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8 Time Management Goals for Employees


Have you ever wished you had more time? It’s a common feeling we all face. Time is arguably the most valuable resource during anyone’s workday. This is true for leaders, and employees.

But how employees manage this resource can make the difference between success and stress, between efficiency and chaos. Employees should always have goals that help them become better. However, they should also have a set of goals specifically to help them better manage their time. 

For an employee who wants to make their jobs easier, setting time management goals is a great place to start. Not only that, leaders who want to get the most out of their employees while making their work more manageable should also encourage and help their employees set time management goals

Effective time management is a skill we can all develop. Regardless of your job title, effective time management can help you balance your responsibilities, perform your jobs effectively, and even enjoy your job more. But what goals should employees be setting? In this article, we’ll give you some examples of some time management goals for employees that will help them get more done, reduce their stress levels, and improve their overall performance.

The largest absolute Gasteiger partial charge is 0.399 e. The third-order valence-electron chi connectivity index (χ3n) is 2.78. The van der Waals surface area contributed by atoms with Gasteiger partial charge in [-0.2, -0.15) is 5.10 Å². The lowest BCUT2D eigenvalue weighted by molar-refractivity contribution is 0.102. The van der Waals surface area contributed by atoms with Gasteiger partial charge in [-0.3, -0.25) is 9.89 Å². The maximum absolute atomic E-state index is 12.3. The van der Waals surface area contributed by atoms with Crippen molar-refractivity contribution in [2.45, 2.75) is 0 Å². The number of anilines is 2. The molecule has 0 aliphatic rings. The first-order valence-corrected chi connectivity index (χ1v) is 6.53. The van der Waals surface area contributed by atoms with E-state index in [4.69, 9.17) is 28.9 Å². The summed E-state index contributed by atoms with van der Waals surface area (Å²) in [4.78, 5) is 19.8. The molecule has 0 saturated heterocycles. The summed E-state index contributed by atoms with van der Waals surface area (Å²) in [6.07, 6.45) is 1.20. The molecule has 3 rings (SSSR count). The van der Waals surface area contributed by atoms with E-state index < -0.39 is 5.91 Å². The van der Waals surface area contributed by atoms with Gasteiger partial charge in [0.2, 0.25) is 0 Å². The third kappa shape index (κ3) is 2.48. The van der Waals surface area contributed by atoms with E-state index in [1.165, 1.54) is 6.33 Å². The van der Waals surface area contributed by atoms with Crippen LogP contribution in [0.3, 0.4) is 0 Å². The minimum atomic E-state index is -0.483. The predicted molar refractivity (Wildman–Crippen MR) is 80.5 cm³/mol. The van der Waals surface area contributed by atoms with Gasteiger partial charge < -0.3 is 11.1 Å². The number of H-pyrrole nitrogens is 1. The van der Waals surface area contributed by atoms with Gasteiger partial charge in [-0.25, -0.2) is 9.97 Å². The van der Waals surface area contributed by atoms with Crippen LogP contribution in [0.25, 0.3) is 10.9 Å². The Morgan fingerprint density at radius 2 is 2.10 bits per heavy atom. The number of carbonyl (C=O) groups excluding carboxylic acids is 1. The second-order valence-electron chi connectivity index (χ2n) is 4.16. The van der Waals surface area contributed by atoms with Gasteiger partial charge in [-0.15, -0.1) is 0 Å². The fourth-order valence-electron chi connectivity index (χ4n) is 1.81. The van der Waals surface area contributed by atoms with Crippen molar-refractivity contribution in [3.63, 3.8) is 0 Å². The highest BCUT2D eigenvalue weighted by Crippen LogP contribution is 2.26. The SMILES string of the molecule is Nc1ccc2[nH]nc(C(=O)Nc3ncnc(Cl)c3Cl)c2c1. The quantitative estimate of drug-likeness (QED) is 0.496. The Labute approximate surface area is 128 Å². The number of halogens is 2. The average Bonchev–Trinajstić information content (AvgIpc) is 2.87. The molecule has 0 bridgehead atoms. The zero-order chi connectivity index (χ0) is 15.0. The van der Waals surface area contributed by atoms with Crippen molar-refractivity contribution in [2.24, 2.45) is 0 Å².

1. Improve Productivity by 20% By Eliminating Distractions

Distractions can steal our focus away from our top priorities. What kind of distractions pop up in your day?